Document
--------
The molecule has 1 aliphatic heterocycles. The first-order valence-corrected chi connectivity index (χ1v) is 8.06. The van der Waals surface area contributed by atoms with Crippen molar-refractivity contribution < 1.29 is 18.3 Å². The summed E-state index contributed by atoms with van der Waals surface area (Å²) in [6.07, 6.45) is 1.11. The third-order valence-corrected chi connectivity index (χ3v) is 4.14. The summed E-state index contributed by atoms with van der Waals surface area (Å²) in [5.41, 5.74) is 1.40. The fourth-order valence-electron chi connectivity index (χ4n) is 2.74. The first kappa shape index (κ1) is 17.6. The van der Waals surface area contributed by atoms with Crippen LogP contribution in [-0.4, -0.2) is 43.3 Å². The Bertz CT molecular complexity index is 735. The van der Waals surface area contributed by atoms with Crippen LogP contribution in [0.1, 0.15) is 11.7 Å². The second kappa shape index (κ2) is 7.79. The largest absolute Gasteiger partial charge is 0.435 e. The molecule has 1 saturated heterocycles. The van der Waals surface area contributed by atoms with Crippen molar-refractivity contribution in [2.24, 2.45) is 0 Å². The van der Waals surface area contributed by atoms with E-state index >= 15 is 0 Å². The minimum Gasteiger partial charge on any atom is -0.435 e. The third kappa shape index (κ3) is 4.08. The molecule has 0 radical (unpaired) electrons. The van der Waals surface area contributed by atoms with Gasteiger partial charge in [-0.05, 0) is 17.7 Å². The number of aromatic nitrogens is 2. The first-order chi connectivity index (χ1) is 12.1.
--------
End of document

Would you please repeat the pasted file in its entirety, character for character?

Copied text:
The molecule has 1 aliphatic heterocycles. The first-order valence-corrected chi connectivity index (χ1v) is 8.06. The van der Waals surface area contributed by atoms with Crippen molar-refractivity contribution < 1.29 is 18.3 Å². The summed E-state index contributed by atoms with van der Waals surface area (Å²) in [6.07, 6.45) is 1.11. The third-order valence-corrected chi connectivity index (χ3v) is 4.14. The summed E-state index contributed by atoms with van der Waals surface area (Å²) in [5.41, 5.74) is 1.40. The fourth-order valence-electron chi connectivity index (χ4n) is 2.74. The first kappa shape index (κ1) is 17.6. The van der Waals surface area contributed by atoms with Crippen LogP contribution in [-0.4, -0.2) is 43.3 Å². The Bertz CT molecular complexity index is 735. The van der Waals surface area contributed by atoms with Crippen LogP contribution in [0.1, 0.15) is 11.7 Å². The second kappa shape index (κ2) is 7.79. The largest absolute Gasteiger partial charge is 0.435 e. The molecule has 1 saturated heterocycles. The van der Waals surface area contributed by atoms with Crippen molar-refractivity contribution in [2.24, 2.45) is 0 Å². The van der Waals surface area contributed by atoms with E-state index >= 15 is 0 Å². The minimum Gasteiger partial charge on any atom is -0.435 e. The third kappa shape index (κ3) is 4.08. The molecule has 0 radical (unpaired) electrons. The van der Waals surface area contributed by atoms with Gasteiger partial charge in [-0.05, 0) is 17.7 Å². The number of aromatic nitrogens is 2. The first-order chi connectivity index (χ1) is 12.1.